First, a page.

By Terrence McCoy
By Allie Conti
By Chuck Strouse
By Scott Fishman
By Terrence McCoy
By Ryan Yousefi
By Ciara LaVelle, Kat Bein, Carolina Del Busto, and Liz Tracy
By Pepe Billete
Close to Home
They met at Victory Hospital back in August 1962. My mother had just given birth to me, but owing to problems during the delivery, she needed to be hospitalized for more than a week after I was born. One of her roommates was Rita Grady, who was expecting a son of her own. Although they lived in the same Brooklyn neighborhood, the two women didn't know each other but quickly became friends. When Rita's sister would visit, she'd offer back rubs to both Rita and my mother. And even after Rita gave birth to her child, Chris, and left the hospital, she'd still call my mom's room to see how she was doing. "We kept in touch a little bit after I came home," my mother recalls, "but we never got together the way we wanted to."
A few years later, my mother was waiting in line inside the auditorium of St. Patrick's Elementary School to enroll me in kindergarten when she spotted Rita Grady waiting to sign up Chris for the same class. "I tapped her on the shoulder, and we became friends again," she remembers. And naturally Chris and I became friends. We went through elementary school together. His dad, Donald, was one of the Little League coaches.
Chris was a great ballplayer. I was lousy.
We went our separate ways in high school, but our moms remained friends. Every so often, when I would talk to my mother on the phone, she'd suddenly interrupt the conversation with a burst of energy. "Oh, I saw Mrs. Grady the other day ...," she'd begin, and then I'd hear the latest news on Chris. That's how I learned that Chris's father had died and, a few years ago, that Chris had gotten married.
Typically this is the way news travels in my old neighborhood of Bay Ridge. And whenever I would hear an update from my mother or my sister on one of my childhood friends, I couldn't help but think about the small-town nature of this big-city neighborhood where generations of large families have lived for years -- the Mayroses, the Olivers, the Cappellinis, the Abdallahs, and, yes, the Gradys. My sister's husband is close friends with Chris's two younger brothers, Patrick and Brendan. If I thought about it, I could easily find another dozen ways in which the lives of all these families are connected. That's just the way Bay Ridge is.
It's probably been fifteen or twenty years since I've actually spoken to Chris Grady. But when my sister called last week to tell me that Chris, who works in the World Trade Center, was missing, that time disappeared, and I was surprised by how it hit me.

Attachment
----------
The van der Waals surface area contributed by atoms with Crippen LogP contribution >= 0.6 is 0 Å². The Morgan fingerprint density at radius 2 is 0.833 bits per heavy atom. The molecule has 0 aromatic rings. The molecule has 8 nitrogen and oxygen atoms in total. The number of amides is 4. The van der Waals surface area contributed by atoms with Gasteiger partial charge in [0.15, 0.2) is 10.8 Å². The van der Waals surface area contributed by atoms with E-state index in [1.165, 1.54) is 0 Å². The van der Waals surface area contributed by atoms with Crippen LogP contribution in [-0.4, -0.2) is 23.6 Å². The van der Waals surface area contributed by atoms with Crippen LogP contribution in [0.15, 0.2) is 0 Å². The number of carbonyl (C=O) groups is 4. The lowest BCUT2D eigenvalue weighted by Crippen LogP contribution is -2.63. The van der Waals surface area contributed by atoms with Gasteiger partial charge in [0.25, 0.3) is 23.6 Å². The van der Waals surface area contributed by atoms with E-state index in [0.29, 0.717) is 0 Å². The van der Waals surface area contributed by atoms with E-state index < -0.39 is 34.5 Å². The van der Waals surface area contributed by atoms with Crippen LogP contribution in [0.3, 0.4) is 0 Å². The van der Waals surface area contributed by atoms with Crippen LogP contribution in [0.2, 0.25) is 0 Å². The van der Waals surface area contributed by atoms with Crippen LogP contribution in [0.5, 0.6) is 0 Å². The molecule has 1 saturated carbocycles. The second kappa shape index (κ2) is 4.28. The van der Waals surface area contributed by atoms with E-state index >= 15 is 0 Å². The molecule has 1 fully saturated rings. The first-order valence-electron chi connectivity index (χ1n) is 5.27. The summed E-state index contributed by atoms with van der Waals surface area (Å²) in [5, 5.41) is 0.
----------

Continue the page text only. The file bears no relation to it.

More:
My muscles became weak, my arms grew heavy, and I could feel my body slump forward. I was suddenly very tired. I'd been watching the images of destruction for more than a day on television, and through it all I'd managed to remain relatively detached, more stunned than horrified. But no more.
"It's so sad," my sister kept saying.
Chris was working for the brokerage firm of Cantor Fitzgerald on the 105th floor of the north tower when the first plane struck. Fire engulfed the floors just below him, and smoke filled the stairwells and offices around him. Unsure what to do, Chris called his father-in-law, a retired captain in the New York City Fire Department, for advice. His father-in-law told him to wet a towel or some clothing, use it to cover his head, and try to breathe through it. He told him to stay calm and try to make it to one of the exits.
That was the last anyone heard from Chris. His sister, who was working in the other tower, made it out safely. As I mentioned earlier, Chris was married a few years ago. I learned last week that he and his wife, Kelly, have two young children.
Two days after the towers collapsed, Chris's family printed up flyers with his picture and vital statistics and delivered them to area hospitals hoping for a miracle. And then, knowing that such miracles are unlikely, they drove Chris's medical records to a makeshift morgue in lower Manhattan in case authorities need them to make an identification.
Chris's wife sent along his hairbrush; the strands of hair within the brush may be needed for a DNA sample. More than 5000 people are now missing from the World Trade Center, including 700 employees of the New York office of Cantor Fitzgerald. "Every time you pick up the phone," my sister tells me, "it seems like you hear about another friend, another neighbor who is missing."
We now know the plane that slammed into the first tower was almost certainly flown by Mohammed Atta, who trained for this unimaginable evil on a flight simulator in Opa-locka. Suddenly the world seems so small.
As a child, my vision of the world consisted of nothing more than my neighborhood and the families within it. Then I grew up and decided that "the world" actually consisted of everything outside the old neighborhood, that in effect, the world was out there, beyond the borders of Bay Ridge. Now I'm not so sure where I stand. And today my footing seems uncertain.